Logical volume manager (LVM) metadata processing for volumes encrypted using BitLocker is currently not supported. Decrypting contents of such volumes may not be feasible during backup because decryption requires a recovery password or a decryption key. Because metadata collection for the volume fails, the reported guest size for virtual machines with encrypted volumes may be incorrect and a file-level browse operation for the encrypted volume cannot display file information.

When capacity licensing is used, the used space as reported by the guest OS for the virtual machine is reported against licensed capacity. For example, if the guest OS shows 20 GB used on a 100 GB disk, 20 GB is what counts against the licensed capacity. This is the case even if a different figure is reported for VM disks on the datastore, and is not affected by deduplication or compression.

For more information about virtual machine sizes, see Size Measures for Virtual Machines.

Verifying Backup Job Data for Virtual Machines

To review backup information for virtual machines, generate a VM Backup Report.

Alternatively, you can log in to the CommServe host using qlogin and run the following stored procedure on the CommServe database:

qoperation execscript -sn QS_CLAGetVSADetails –cs commserve_host_name –file file_name -format csv

The resulting output shows the size of the latest backup job for each virtual machine. The size value is the guest size for the VM, or the used space if guest size is unavailable; the size value for all VMs is used in the overall capacity licensing calculation.

The output also shows which license category each VM counts against, and provides instance, backup set, subclient, and job information for each VM.

Why is my backup data showing volume numbers instead of drive letters?

If hard disk filtering was used for the backup and the drive that contains the operating system was excluded from the backup, the backup is unable to obtain information about drive letters. You can still browse and restore backed up files on the volumes that were backed up.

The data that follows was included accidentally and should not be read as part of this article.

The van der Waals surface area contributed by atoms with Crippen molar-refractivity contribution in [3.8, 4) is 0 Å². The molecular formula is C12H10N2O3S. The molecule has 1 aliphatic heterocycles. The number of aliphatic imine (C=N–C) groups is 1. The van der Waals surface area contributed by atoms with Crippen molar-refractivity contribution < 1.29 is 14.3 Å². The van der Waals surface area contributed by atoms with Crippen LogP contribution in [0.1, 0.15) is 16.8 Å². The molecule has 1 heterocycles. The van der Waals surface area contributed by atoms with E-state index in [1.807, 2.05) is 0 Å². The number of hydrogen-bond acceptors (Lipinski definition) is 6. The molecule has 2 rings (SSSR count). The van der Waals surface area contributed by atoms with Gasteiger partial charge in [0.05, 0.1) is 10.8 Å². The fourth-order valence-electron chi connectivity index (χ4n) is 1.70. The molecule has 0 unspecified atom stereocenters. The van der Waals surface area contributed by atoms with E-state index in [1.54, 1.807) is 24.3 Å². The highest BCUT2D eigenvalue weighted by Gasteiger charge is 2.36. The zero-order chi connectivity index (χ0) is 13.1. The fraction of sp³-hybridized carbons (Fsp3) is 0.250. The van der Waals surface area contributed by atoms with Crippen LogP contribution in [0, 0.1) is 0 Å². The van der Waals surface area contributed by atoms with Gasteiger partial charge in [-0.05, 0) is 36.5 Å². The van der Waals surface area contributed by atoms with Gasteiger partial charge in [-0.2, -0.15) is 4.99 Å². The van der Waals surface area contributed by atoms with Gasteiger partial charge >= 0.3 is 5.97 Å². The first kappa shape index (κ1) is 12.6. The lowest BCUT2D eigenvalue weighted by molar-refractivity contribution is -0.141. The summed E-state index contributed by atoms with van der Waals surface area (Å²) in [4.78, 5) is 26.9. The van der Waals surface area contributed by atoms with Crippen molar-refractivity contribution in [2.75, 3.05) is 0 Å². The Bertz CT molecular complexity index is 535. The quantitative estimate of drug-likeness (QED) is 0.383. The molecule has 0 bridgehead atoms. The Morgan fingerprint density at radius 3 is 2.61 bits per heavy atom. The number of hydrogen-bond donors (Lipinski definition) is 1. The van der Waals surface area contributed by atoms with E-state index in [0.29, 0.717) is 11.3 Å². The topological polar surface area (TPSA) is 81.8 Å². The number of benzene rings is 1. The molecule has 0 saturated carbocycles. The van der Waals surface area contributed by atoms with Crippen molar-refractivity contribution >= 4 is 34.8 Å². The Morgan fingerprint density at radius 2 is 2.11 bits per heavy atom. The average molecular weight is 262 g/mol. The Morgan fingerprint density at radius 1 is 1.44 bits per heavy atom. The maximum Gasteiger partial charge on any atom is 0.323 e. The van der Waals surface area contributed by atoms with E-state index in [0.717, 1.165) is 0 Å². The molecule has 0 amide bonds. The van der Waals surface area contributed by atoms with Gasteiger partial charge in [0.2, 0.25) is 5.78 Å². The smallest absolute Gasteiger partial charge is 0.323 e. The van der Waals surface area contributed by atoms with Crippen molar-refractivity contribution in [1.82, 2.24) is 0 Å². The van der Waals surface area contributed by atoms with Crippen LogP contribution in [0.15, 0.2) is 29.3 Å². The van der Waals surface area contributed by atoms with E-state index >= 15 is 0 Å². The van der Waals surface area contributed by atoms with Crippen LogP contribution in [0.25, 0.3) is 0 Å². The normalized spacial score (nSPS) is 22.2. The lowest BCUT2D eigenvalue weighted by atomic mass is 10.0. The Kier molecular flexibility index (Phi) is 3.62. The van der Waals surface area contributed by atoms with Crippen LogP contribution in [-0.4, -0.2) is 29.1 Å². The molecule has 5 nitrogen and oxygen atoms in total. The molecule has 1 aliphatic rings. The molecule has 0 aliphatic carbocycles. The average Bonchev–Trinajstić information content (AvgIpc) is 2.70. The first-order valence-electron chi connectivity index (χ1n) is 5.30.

Can we perform load balancing across datastores or volumes?

When backup jobs are run for multiple virtual machines (VMs), VMs are backed up sequentially, with each VM backup on a separate job stream. The number of simultaneous job streams can be limited through configuration for the storage policy and subclient, and by the number of available data paths for a datastore or volume where backup data is being written.

By default, the next VM to be backed up and assigned to a job stream is selected randomly from the list of VMs that remain to be backed up. This default selection can lead to performance issues when most of the backup jobs are writing to the same datastore or volume.

For streaming backups (including Backup Copy for SnapProtect), you can perform load balancing across datastores and volumes by setting nGetNextVMMethod on the Virtual Server Agent (VSA) proxy that performs the backup. When this parameter is set to 1, SnapProtect checks activity on datastores and volumes sequentially, based on each VM's primary datastore or volume, and selects the next virtual machine for backup for the datastore or volume with the smallest number of VMs being backed up by the current job.

To set the nGetNextVMMethod option:

  1. From the CommCell Browser, go to Client Computers | <VirtualizationClient>.
  2. Right-click the VSA proxy and select Properties.
  3. On the General tab of the Client Computer Properties dialog, click Advanced.
  4. On the Advanced Client Properties dialog, click the Additional Settings tab.
  5. Click Add.
  6. Add the following entry:
    • Name: nGetNextVMMethod
    • Category: Virtual Server
    • Type: Integer
    • Value: 1 (to perform load balancing across datastores and volumes)
  7. Click OK to save the additional setting.
  8. Click OK twice more to save the advanced client properties and the client properties.